The Court discusses the Facebook application:
The plaintiff set his privacy options to limit access to his posted material to “friends”. The defence was, therefore, not able to view what was posted.
The state of the law was summarized as follows:
But what about production of access-limited information?
The issue was addressed in the earlier case of Murphy v. Perger,  O.J. No. 5511 (S.C.J.) where the Court ordered production of "copies of the web pages posted on her private site, subject to the ability of plaintiff’s counsel to make future submissions in the event that any of the photographs personally embarrassed the plaintiff."
The Court in Leduc summarized the production obligation when dealing with social networking sites:
The Court then followed the approach in Murphy:
In those circumstances, "A party who maintains a private, or limited access, Facebook profile stands in no different position than one who sets up a publicly-available profile. Both are obliged to identify and produce any postings that relate to any matter in issue in an action."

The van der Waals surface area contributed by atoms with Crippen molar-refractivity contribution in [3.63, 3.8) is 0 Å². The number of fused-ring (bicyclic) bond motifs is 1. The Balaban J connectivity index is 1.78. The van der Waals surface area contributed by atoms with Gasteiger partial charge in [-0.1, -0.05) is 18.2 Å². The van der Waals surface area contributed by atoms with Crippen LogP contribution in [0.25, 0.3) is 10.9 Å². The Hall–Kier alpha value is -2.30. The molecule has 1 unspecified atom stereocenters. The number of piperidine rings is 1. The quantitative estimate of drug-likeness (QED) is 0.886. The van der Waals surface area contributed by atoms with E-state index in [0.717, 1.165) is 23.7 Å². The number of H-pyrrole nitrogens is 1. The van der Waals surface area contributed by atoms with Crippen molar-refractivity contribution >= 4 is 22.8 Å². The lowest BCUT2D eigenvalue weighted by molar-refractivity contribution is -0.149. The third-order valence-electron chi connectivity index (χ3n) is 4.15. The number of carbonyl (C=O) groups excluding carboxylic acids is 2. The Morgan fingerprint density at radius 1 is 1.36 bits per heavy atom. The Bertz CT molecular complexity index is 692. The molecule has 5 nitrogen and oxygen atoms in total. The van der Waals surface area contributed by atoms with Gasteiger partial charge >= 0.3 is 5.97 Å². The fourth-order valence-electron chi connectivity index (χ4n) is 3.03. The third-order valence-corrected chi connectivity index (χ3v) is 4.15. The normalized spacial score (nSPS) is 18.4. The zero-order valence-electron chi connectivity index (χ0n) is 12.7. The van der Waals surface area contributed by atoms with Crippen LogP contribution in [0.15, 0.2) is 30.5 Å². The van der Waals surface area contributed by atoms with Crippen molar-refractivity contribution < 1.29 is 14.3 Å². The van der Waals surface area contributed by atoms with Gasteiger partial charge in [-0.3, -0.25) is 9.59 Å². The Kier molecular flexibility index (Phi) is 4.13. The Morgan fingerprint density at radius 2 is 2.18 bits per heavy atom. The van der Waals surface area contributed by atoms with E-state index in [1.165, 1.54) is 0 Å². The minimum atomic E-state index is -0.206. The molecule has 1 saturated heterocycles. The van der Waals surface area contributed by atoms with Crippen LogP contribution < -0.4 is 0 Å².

This is not a fishing expedition and the Rules of Civil procedure require that the party seeking production must present "some evidence that a party possesses a relevant document before a court can order production." The Court gives some advice on how to go about this:
The general nature of the Facebook service is such that a court could infer, the "likely existence of relevant documents on a limited-access Facebook profile."
This is a very important case for those who practice in the area of employment law.
For example, an employee is terminated, sues and claims damages for wrongful dismissal. Mitigation is always an issue in these cases. If the former employee maintains a Facebook account or participates in other social-networking sits (MySpace or the increasingly popular Twitter) the contents of those sites may be highly relevant to that issue.
There are enumerable examples but defence counsel should not overlook this important source of information on discovery and through the litigation and investigation, and plaintiff counsel will be well advised to consider this case when advising their client and preparing their Affidavit of Documents.